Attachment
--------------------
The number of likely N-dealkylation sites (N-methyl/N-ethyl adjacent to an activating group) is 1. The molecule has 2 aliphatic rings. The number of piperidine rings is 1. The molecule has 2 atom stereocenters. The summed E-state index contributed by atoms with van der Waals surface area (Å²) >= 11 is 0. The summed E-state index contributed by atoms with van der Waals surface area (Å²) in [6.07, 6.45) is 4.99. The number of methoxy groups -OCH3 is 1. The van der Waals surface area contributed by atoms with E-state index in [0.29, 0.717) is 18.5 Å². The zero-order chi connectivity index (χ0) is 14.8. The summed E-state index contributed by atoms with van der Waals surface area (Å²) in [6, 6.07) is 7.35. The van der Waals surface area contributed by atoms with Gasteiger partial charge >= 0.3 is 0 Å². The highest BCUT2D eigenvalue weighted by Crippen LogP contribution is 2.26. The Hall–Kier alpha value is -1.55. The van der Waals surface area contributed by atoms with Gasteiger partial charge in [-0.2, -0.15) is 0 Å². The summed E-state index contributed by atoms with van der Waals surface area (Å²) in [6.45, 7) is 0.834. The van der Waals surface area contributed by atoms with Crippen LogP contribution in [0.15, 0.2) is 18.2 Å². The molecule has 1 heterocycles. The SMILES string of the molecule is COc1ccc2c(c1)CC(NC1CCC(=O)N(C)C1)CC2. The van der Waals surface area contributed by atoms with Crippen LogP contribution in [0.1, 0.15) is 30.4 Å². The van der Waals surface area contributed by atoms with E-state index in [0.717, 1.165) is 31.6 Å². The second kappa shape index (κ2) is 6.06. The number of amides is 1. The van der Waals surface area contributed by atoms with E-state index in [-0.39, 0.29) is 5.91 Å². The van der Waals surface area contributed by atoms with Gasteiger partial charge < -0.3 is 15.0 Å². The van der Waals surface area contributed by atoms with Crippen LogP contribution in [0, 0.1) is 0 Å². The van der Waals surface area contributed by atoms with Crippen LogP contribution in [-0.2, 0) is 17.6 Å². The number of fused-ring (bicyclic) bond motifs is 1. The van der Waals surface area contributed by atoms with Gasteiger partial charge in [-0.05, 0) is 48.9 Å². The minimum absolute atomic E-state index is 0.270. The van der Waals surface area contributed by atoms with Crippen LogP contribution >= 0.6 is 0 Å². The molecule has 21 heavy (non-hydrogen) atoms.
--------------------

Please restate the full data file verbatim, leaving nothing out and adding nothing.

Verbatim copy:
The number of likely N-dealkylation sites (N-methyl/N-ethyl adjacent to an activating group) is 1. The molecule has 2 aliphatic rings. The number of piperidine rings is 1. The molecule has 2 atom stereocenters. The summed E-state index contributed by atoms with van der Waals surface area (Å²) >= 11 is 0. The summed E-state index contributed by atoms with van der Waals surface area (Å²) in [6.07, 6.45) is 4.99. The number of methoxy groups -OCH3 is 1. The van der Waals surface area contributed by atoms with E-state index in [0.29, 0.717) is 18.5 Å². The zero-order chi connectivity index (χ0) is 14.8. The summed E-state index contributed by atoms with van der Waals surface area (Å²) in [6, 6.07) is 7.35. The van der Waals surface area contributed by atoms with Gasteiger partial charge >= 0.3 is 0 Å². The highest BCUT2D eigenvalue weighted by Crippen LogP contribution is 2.26. The Hall–Kier alpha value is -1.55. The van der Waals surface area contributed by atoms with Gasteiger partial charge in [-0.2, -0.15) is 0 Å². The summed E-state index contributed by atoms with van der Waals surface area (Å²) in [6.45, 7) is 0.834. The van der Waals surface area contributed by atoms with Crippen LogP contribution in [0.15, 0.2) is 18.2 Å². The molecule has 1 heterocycles. The SMILES string of the molecule is COc1ccc2c(c1)CC(NC1CCC(=O)N(C)C1)CC2. The van der Waals surface area contributed by atoms with Crippen LogP contribution in [0.1, 0.15) is 30.4 Å². The van der Waals surface area contributed by atoms with E-state index in [0.717, 1.165) is 31.6 Å². The second kappa shape index (κ2) is 6.06. The number of amides is 1. The van der Waals surface area contributed by atoms with E-state index in [-0.39, 0.29) is 5.91 Å². The van der Waals surface area contributed by atoms with Gasteiger partial charge < -0.3 is 15.0 Å². The van der Waals surface area contributed by atoms with Crippen LogP contribution in [0, 0.1) is 0 Å². The van der Waals surface area contributed by atoms with Crippen LogP contribution in [-0.2, 0) is 17.6 Å². The number of fused-ring (bicyclic) bond motifs is 1. The van der Waals surface area contributed by atoms with Gasteiger partial charge in [-0.05, 0) is 48.9 Å². The minimum absolute atomic E-state index is 0.270. The van der Waals surface area contributed by atoms with Crippen LogP contribution >= 0.6 is 0 Å². The molecule has 21 heavy (non-hydrogen) atoms.